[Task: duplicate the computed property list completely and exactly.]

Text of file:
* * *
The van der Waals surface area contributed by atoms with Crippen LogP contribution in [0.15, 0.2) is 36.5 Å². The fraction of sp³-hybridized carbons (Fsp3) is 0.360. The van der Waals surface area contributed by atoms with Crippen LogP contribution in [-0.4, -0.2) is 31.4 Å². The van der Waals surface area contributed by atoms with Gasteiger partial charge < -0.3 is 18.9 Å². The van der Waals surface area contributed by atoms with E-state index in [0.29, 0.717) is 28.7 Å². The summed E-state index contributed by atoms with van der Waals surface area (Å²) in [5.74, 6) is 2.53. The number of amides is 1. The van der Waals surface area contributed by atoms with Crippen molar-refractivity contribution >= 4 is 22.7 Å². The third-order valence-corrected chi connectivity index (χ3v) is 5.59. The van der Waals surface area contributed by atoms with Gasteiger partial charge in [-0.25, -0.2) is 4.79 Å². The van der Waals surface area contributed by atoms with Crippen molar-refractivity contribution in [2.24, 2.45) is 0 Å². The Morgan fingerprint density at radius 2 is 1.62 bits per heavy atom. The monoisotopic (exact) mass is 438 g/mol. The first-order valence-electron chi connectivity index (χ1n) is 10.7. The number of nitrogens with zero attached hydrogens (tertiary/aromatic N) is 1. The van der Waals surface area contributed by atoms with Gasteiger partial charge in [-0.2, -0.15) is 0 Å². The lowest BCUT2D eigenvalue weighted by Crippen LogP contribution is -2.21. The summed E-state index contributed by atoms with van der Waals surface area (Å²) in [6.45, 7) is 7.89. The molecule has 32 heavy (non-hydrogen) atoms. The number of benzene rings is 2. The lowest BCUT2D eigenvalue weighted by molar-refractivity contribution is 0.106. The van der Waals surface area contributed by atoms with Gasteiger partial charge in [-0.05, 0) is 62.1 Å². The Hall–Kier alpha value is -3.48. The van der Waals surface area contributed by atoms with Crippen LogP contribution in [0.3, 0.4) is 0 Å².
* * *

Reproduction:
The van der Waals surface area contributed by atoms with Crippen LogP contribution in [0.15, 0.2) is 36.5 Å². The fraction of sp³-hybridized carbons (Fsp3) is 0.360. The van der Waals surface area contributed by atoms with Crippen LogP contribution in [-0.4, -0.2) is 31.4 Å². The van der Waals surface area contributed by atoms with Gasteiger partial charge < -0.3 is 18.9 Å². The van der Waals surface area contributed by atoms with E-state index in [0.29, 0.717) is 28.7 Å². The summed E-state index contributed by atoms with van der Waals surface area (Å²) in [5.74, 6) is 2.53. The number of amides is 1. The van der Waals surface area contributed by atoms with Crippen molar-refractivity contribution >= 4 is 22.7 Å². The third-order valence-corrected chi connectivity index (χ3v) is 5.59. The van der Waals surface area contributed by atoms with Gasteiger partial charge in [-0.25, -0.2) is 4.79 Å². The van der Waals surface area contributed by atoms with Crippen molar-refractivity contribution in [2.24, 2.45) is 0 Å². The Morgan fingerprint density at radius 2 is 1.62 bits per heavy atom. The monoisotopic (exact) mass is 438 g/mol. The first-order valence-electron chi connectivity index (χ1n) is 10.7. The number of nitrogens with zero attached hydrogens (tertiary/aromatic N) is 1. The van der Waals surface area contributed by atoms with Gasteiger partial charge in [-0.2, -0.15) is 0 Å². The lowest BCUT2D eigenvalue weighted by Crippen LogP contribution is -2.21. The summed E-state index contributed by atoms with van der Waals surface area (Å²) in [6.45, 7) is 7.89. The molecule has 32 heavy (non-hydrogen) atoms. The number of benzene rings is 2. The lowest BCUT2D eigenvalue weighted by molar-refractivity contribution is 0.106. The van der Waals surface area contributed by atoms with Gasteiger partial charge in [-0.05, 0) is 62.1 Å². The Hall–Kier alpha value is -3.48. The van der Waals surface area contributed by atoms with Crippen LogP contribution in [0.3, 0.4) is 0 Å².